1. In engineering, ownership and integrity are regarded with utmost importance, particularly in fields where public safety is at stake e.g. aerospace.
2. Engineers in training are always taught to own their works and be honest with how calculations are done. There should be no shame in asking one’s superior if they have doubts or questions pertaining to the task at hand. There is no shame in admitting mistakes, apologising for said mistakes and carry on in fixing them.
3. In reality, engineers especially the greens are always tasked to continue works done by previous engineers. In most cases, previous mistakes will surface, and the engineers are expected to find them, report them and fix them, as they are now engineers in charge. No blame games are to be expected. Previous engineers who made the mistake are expected to man up and own the mistake and guide the new engineer to fix the problem. The common goal is clear; to get the job done.
4. Engineers also work in teams. It takes a team to deliver a project. However, this doesn’t mean one should hide behind the team when something goes wrong. Each member is accountable for his own work, which in the end contributes to the work of the team.
5. In a team, the integrity of the engineering lead also lies in his ability to identify the weakest link and mitigate the risk. If an engineer repeatedly makes the same mistake that would jeopardise the project, the lead should have the integrity and courage to replace the engineer.
6. Now let’s apply all of the very common, logical practices of engineering above to our country’s politics.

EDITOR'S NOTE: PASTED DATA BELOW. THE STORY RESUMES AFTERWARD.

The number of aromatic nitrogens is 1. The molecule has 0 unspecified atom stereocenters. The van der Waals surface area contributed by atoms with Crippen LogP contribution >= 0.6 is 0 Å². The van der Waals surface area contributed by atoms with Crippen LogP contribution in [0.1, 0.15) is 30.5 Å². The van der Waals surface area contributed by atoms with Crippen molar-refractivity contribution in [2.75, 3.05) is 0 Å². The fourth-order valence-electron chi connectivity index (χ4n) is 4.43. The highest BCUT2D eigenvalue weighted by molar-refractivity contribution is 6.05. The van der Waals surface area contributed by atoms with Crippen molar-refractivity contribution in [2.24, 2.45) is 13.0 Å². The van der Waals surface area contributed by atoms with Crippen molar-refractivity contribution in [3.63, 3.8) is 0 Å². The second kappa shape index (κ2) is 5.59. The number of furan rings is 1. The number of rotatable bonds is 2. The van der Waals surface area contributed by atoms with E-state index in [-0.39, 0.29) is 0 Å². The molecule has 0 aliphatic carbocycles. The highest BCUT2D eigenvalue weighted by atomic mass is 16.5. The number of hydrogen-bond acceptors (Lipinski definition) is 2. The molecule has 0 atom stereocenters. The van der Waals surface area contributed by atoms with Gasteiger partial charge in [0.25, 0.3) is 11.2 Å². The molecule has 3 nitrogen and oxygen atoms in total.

7. Politics, just like engineering, should have utmost regard towards ownership and integrity. After all, EVERYONE’S interest is at stake.
8. There is no denying that PH ministers are grossly inexperienced running a country, which is resulting in arrays of baffling policies and statements. The question is, how many of them actually take ownership of their mistakes, admit them, apologise and fix them?
9. PH took over from BN who had ruled for 60 years. There will be, as now seen, a lot of damages to be fixed. The problem is, instead of laying out actionable plans on fixing the alleged problems, they seem to be more interested in pointing fingers to BN to gain, one can only assume, political mileage. Obviously, we wouldn’t expect BN to own the mistakes and help PH fix them, but instead of keeping their heads down and carry on with the repair works, PH is preoccupied with blaming BN for everything that is wrong in the country. Their goal has not shifted from pre GE14; ‘to bin BN’. Now that they’ve achieved the goal, the new one should be; ‘to fix Malaysia’.
10. PH as a team is also in disarray. Contradicting statements and publicly condemning their own team members show lack of coherence within their ranks. Worse, most of them like to meddle with works that are not theirs, like Kula with Rome Statute and LGE with vernacular schools. How would one own his work when things are so muddled?
11. The lead, which in this case Tun M, also lack integrity and authority as he fails to address the problems within his own cabinet. Ministers with high liabilities like Wartha, LGE, Kula, Teresa Kok, Mat Sabu and many more should be kicked out. They have caused so much damage to PH reputation it is a wonder why they still sit in the cabinet. The only plausible explanation is that he doesn’t want to rock the boat and lose the support of the other parties, which is why his integrity is now in question.
12. Looking at the current administration from an engineering project point of view, this project is doomed to fail. No integrity, ownership, accountability, common goal and authoritative lead; it spells disaster.
13. Now, obviously, in engineering projects, it is assumed that lack of integrity in some engineers are the result of lack in experience, training, competency or interest in the field or project. However, politics is more complicated than that. If it is not incompetence, it is definitely due to sinister agendas. These ‘mistakes’ are either made out of stupidity or intent to achieve different goals. Neither paints a good future for Malaysia.